In my most recent lifetimes I was the only child of Italian immigrant parents in the late 1800’s. My father had worked his way up to being a professor of chemistry at Syracuse University. My mother, however, was unable to adjust to the new culture and remained a withdrawn and joyless person. I lived an isolated, unhappy life, marginal, with no satisfaction in my relationship with my parents and no aptitude for fitting in with people. I attended Syracuse University as a student, and there did better socially. I was fairly smart and it helped to be in a more intellectual environment, so I felt that I had a fresh start in relating.

When I graduated, I didn’t know how to move on. I became a perpetual student and hung around the university for another five years, taking extra courses in physics and chemistry. I lived for my girlfriend, who became my only interest. She grew weary of my extreme attachment and the dependent quality of our relationship, which she felt was neurotic. When she became pregnant, I wanted desperately to get married but she wanted equally desperately to break away, so I insisted she have an abortion. I did not go with her but instead stayed at home; very worried and guilty. I was waiting for her to come back when I heard an ambulance, and, thinking she had been killed, I rushed upstairs to my father’s lab and took poison. After I died I realized she was still alive.

In reviewing this lifetime from the after-death state, through tapping the wisdom I had developed in my other lives, which had been carried on by my basic essence, I realized that my life thus far had been unbalanced. I then put out an intention that in a subsequent life I would understand emotions and become a more caring person. I realized from that expanded vantage point that my own self-centered life in Syracuse had led to a disastrous ending. I had not understood my family’s dynamics well enough to see how my own personality had been formed by the unhappiness of that childhood. I needed to understand people more in depth. My intention was to never be that selfish again. I understood that even the suicide had been a selfish thing, and that my reason for suicide had not been valid; I had never taken my girlfriend’s needs and feelings into account. My whole life had been external and superficial.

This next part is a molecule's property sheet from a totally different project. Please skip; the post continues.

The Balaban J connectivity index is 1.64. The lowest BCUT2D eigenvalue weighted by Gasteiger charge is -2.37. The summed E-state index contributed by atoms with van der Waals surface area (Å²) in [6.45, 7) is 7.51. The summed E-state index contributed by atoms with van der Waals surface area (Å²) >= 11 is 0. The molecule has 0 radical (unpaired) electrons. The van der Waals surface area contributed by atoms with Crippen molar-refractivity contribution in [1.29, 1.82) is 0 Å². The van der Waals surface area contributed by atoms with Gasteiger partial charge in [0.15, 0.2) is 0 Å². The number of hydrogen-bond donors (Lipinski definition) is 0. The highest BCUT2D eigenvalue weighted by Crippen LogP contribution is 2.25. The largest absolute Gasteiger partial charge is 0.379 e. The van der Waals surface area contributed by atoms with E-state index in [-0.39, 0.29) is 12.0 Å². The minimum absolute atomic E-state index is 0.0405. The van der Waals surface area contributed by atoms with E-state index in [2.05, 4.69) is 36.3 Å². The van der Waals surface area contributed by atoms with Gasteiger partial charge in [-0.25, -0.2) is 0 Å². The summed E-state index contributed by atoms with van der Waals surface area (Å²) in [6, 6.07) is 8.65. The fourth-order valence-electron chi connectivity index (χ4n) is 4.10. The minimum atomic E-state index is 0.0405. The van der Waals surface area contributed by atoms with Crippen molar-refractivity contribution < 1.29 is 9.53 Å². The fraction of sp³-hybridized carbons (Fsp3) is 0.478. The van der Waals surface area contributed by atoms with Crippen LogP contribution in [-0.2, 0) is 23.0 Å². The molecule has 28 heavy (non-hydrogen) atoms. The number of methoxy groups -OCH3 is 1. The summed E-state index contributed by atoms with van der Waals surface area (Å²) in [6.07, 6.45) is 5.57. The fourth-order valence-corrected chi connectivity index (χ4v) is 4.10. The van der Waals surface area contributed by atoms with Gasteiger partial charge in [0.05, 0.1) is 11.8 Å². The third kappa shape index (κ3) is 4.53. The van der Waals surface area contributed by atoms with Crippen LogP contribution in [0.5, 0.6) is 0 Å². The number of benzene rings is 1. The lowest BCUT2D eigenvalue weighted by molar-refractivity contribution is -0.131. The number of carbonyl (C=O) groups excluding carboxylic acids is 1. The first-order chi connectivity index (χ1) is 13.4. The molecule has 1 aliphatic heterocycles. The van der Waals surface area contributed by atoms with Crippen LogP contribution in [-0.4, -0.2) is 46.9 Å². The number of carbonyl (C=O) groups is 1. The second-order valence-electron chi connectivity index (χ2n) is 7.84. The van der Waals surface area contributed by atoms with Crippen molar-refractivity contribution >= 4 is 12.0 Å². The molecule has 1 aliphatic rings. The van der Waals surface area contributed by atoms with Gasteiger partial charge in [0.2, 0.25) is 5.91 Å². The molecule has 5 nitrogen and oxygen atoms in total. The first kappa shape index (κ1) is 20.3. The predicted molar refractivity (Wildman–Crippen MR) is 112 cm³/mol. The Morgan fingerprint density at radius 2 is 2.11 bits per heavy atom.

Throughout the last two lifetimes I was not able to hold onto the philosophic centeredness that I had gained in the earlier lifetimes because the impact of the environment was too strong, so I see my task as being able to learn to do this, to stay centered in the midst of pressure and disaster. Certainly my after-death perceptions following the last lifetime, and my wish to understand emotions, contributed to my becoming a psychologist in this lifetime.

Past lives are like threads in a skein. All my threads have worked toward increasing my ability to become an integral and competent part of the fabric of humanity with all its stresses and strains.